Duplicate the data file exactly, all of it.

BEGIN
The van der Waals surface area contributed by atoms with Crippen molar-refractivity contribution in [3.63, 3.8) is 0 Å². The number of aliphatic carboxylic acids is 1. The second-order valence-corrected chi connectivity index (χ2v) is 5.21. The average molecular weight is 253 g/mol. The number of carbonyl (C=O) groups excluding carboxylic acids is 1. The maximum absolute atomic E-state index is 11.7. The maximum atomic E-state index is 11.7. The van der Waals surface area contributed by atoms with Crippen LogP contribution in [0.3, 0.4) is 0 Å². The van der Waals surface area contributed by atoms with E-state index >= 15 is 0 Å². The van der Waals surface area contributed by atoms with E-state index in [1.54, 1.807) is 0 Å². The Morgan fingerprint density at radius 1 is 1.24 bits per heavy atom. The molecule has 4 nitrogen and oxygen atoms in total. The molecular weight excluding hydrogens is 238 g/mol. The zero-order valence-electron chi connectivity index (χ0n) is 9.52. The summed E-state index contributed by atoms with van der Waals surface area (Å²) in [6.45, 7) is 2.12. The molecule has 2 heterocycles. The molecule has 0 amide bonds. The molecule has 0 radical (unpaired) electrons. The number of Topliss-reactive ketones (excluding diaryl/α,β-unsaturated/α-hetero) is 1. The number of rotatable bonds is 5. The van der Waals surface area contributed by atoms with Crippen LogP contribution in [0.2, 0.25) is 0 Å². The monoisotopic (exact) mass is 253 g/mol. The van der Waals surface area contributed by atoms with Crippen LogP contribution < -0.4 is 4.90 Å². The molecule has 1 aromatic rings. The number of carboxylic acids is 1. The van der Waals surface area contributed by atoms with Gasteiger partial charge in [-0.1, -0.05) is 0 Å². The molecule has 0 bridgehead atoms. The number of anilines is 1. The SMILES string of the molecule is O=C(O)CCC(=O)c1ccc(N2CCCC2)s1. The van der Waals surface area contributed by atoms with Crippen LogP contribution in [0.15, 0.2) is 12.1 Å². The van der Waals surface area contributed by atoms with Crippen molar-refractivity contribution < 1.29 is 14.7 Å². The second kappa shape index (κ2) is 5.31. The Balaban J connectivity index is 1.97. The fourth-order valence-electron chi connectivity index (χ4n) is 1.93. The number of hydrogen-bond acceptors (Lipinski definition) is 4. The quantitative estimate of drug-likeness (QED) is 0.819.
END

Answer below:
The van der Waals surface area contributed by atoms with Crippen molar-refractivity contribution in [3.63, 3.8) is 0 Å². The number of aliphatic carboxylic acids is 1. The second-order valence-corrected chi connectivity index (χ2v) is 5.21. The average molecular weight is 253 g/mol. The number of carbonyl (C=O) groups excluding carboxylic acids is 1. The maximum absolute atomic E-state index is 11.7. The maximum atomic E-state index is 11.7. The van der Waals surface area contributed by atoms with Crippen LogP contribution in [0.3, 0.4) is 0 Å². The van der Waals surface area contributed by atoms with E-state index >= 15 is 0 Å². The van der Waals surface area contributed by atoms with E-state index in [1.54, 1.807) is 0 Å². The Morgan fingerprint density at radius 1 is 1.24 bits per heavy atom. The molecule has 4 nitrogen and oxygen atoms in total. The molecular weight excluding hydrogens is 238 g/mol. The zero-order valence-electron chi connectivity index (χ0n) is 9.52. The summed E-state index contributed by atoms with van der Waals surface area (Å²) in [6.45, 7) is 2.12. The molecule has 2 heterocycles. The molecule has 0 amide bonds. The molecule has 0 radical (unpaired) electrons. The number of Topliss-reactive ketones (excluding diaryl/α,β-unsaturated/α-hetero) is 1. The number of rotatable bonds is 5. The van der Waals surface area contributed by atoms with Crippen LogP contribution in [0.2, 0.25) is 0 Å². The monoisotopic (exact) mass is 253 g/mol. The van der Waals surface area contributed by atoms with Crippen LogP contribution < -0.4 is 4.90 Å². The molecule has 1 aromatic rings. The number of carboxylic acids is 1. The van der Waals surface area contributed by atoms with Gasteiger partial charge in [-0.1, -0.05) is 0 Å². The molecule has 0 bridgehead atoms. The number of anilines is 1. The SMILES string of the molecule is O=C(O)CCC(=O)c1ccc(N2CCCC2)s1. The van der Waals surface area contributed by atoms with Crippen LogP contribution in [0.15, 0.2) is 12.1 Å². The van der Waals surface area contributed by atoms with Crippen molar-refractivity contribution < 1.29 is 14.7 Å². The second kappa shape index (κ2) is 5.31. The Balaban J connectivity index is 1.97. The fourth-order valence-electron chi connectivity index (χ4n) is 1.93. The number of hydrogen-bond acceptors (Lipinski definition) is 4. The quantitative estimate of drug-likeness (QED) is 0.819.